Back To The Land

The Back to the land movement and the Homesteading Act of foregone has close ties with the Off-Grid Lifestyle as we know it today.

The Back to the land movement had momentum during different historical eras.

What is The back to the land movement?

The common principle of the movement is to encourage people to become self-sufficient by producing food from small scale agricultural activities.

 Motives of the movement:

Different motives behind the movement can be identified, of which the social and economic impact of trying times stand out.

During World War Two, a campaign was launched to motivate British civilians to grow vegetables on all available land patches.

Other drivers that could be identified as contributing to the movement were political reform, cult groups like the hippies, religious separatist groupings, social reform and land redistribution campaigns.

A strong focus of the movement was on agricultural activities on smallholdings, but it also included Urban Agricultural activities.

The activist Bolton Hall advocated vacant lot husbandry in New York City during the beginning of the 20th century.

The wars:

Two different wars on foreign soil, contributed to the movement in North America.

Though both these wars impacted on the life of American civilians, it had different reasons for contributing to the back to the land movement.

– World War ll:

After World War II, many returning war soldiers exploited the option of settling outside of the cities in rural areas. They tried to establish themselves back into a meaningful lifestyle, out of the cities, by being self-sufficient from the land.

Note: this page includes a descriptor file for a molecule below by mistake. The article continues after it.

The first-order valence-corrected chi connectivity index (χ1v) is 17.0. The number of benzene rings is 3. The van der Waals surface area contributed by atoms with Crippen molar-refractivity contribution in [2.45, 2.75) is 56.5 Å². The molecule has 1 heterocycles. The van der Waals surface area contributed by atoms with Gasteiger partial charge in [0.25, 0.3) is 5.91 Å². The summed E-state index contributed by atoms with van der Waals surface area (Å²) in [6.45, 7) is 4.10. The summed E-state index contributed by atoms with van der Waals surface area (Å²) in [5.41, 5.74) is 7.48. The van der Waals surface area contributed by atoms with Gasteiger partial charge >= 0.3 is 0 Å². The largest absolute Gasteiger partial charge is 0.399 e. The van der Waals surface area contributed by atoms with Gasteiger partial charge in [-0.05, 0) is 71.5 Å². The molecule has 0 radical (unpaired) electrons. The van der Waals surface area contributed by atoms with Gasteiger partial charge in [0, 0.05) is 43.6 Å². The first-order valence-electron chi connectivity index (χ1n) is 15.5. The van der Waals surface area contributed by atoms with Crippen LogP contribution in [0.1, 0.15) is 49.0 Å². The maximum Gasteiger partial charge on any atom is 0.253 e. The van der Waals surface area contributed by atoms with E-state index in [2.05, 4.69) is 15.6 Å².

– Vietnam War:

The USA was involved in the Vietnam war from March 8, 1965 until August 15, 1973.   (The war itself was a 20 year long war from 1955 until 1975)

Many young Americans tried to make sense of life at the time. It is also the period of the free spirit youth called the hippies, yearning for freedom. They were known as the “peace” cult and it is undeniable that the Vietnam War influenced the behavior of this generation.

Many tried to find their peace and their freedom by roaming into rural areas. Some turned to settling on patches of land individually or in communes and tried to exist from the land.

The phenomenon of the Back to the land movement even became size significant during the sixties and seventies as it was identifiable in the demographic statistics of America.

Though there may be an overlap in the periods of moving back to the land that stem from these two wars, it is interesting to note that two different wars have resulted in totally different reasons for people to turn back to the land as their means of living.

Many very interesting books were published on the topic of rural-relocation. These books also cover different experiences of people throughout the different time periods of the movement.

Though the idea of being self-sufficient and living off the land has a specific attraction to many, it also brought a hardship of its own.

In Closure:

Those who had experience of rural living, combined with skills in this regard, were more likely to succeed than those who only followed their heart without enough knowledge.

For some it was a saving grace, for others it was like a prison without doors.

Recommended reading:

Kate Daloz wrote an extremely well researched book  on the Back-to-the-land-movement of the 70’s. The title of the book is: We are as Gods.

If the Rural / Off grid basics / Homesteading / Back to the land lifestyle interest you at all, try to get your hand at a copy of this book.